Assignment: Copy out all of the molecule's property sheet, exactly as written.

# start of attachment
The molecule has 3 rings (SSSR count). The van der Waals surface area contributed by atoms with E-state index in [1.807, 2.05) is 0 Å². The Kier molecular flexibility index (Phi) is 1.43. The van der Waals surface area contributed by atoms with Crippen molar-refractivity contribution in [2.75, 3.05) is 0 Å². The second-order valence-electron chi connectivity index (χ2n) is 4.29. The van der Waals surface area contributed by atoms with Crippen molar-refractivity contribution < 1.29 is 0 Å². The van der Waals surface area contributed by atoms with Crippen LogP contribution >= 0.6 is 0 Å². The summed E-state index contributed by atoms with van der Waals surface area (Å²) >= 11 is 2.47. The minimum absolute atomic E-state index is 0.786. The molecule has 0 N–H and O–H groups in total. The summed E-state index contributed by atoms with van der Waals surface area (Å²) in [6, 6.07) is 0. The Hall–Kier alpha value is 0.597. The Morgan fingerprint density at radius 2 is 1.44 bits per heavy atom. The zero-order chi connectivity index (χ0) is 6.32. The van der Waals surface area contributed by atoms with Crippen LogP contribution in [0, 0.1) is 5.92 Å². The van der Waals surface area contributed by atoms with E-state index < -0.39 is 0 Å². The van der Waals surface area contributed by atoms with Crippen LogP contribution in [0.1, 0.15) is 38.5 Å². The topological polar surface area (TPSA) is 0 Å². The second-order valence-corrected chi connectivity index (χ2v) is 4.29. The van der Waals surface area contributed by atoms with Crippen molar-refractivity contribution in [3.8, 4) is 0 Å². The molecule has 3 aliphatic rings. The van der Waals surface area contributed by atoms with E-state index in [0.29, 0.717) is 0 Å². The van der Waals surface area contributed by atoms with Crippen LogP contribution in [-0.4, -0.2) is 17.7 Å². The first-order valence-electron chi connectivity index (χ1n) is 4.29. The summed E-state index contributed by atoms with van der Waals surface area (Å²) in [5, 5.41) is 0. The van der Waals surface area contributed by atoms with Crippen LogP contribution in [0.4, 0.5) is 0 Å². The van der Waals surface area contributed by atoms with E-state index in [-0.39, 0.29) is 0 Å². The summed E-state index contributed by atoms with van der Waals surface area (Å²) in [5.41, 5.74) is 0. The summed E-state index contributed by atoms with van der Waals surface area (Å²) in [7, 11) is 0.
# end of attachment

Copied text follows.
The molecule has 3 rings (SSSR count). The van der Waals surface area contributed by atoms with E-state index in [1.807, 2.05) is 0 Å². The Kier molecular flexibility index (Phi) is 1.43. The van der Waals surface area contributed by atoms with Crippen molar-refractivity contribution in [2.75, 3.05) is 0 Å². The second-order valence-electron chi connectivity index (χ2n) is 4.29. The van der Waals surface area contributed by atoms with Crippen molar-refractivity contribution < 1.29 is 0 Å². The van der Waals surface area contributed by atoms with Crippen LogP contribution >= 0.6 is 0 Å². The summed E-state index contributed by atoms with van der Waals surface area (Å²) >= 11 is 2.47. The minimum absolute atomic E-state index is 0.786. The molecule has 0 N–H and O–H groups in total. The summed E-state index contributed by atoms with van der Waals surface area (Å²) in [6, 6.07) is 0. The Hall–Kier alpha value is 0.597. The Morgan fingerprint density at radius 2 is 1.44 bits per heavy atom. The zero-order chi connectivity index (χ0) is 6.32. The van der Waals surface area contributed by atoms with Crippen LogP contribution in [0, 0.1) is 5.92 Å². The van der Waals surface area contributed by atoms with E-state index < -0.39 is 0 Å². The van der Waals surface area contributed by atoms with Crippen LogP contribution in [0.1, 0.15) is 38.5 Å². The topological polar surface area (TPSA) is 0 Å². The second-order valence-corrected chi connectivity index (χ2v) is 4.29. The van der Waals surface area contributed by atoms with Crippen molar-refractivity contribution in [3.8, 4) is 0 Å². The molecule has 3 aliphatic rings. The van der Waals surface area contributed by atoms with E-state index in [0.29, 0.717) is 0 Å². The van der Waals surface area contributed by atoms with Crippen LogP contribution in [-0.4, -0.2) is 17.7 Å². The first-order valence-electron chi connectivity index (χ1n) is 4.29. The summed E-state index contributed by atoms with van der Waals surface area (Å²) in [5, 5.41) is 0. The van der Waals surface area contributed by atoms with Crippen LogP contribution in [0.4, 0.5) is 0 Å². The van der Waals surface area contributed by atoms with E-state index in [-0.39, 0.29) is 0 Å². The summed E-state index contributed by atoms with van der Waals surface area (Å²) in [5.41, 5.74) is 0. The summed E-state index contributed by atoms with van der Waals surface area (Å²) in [7, 11) is 0.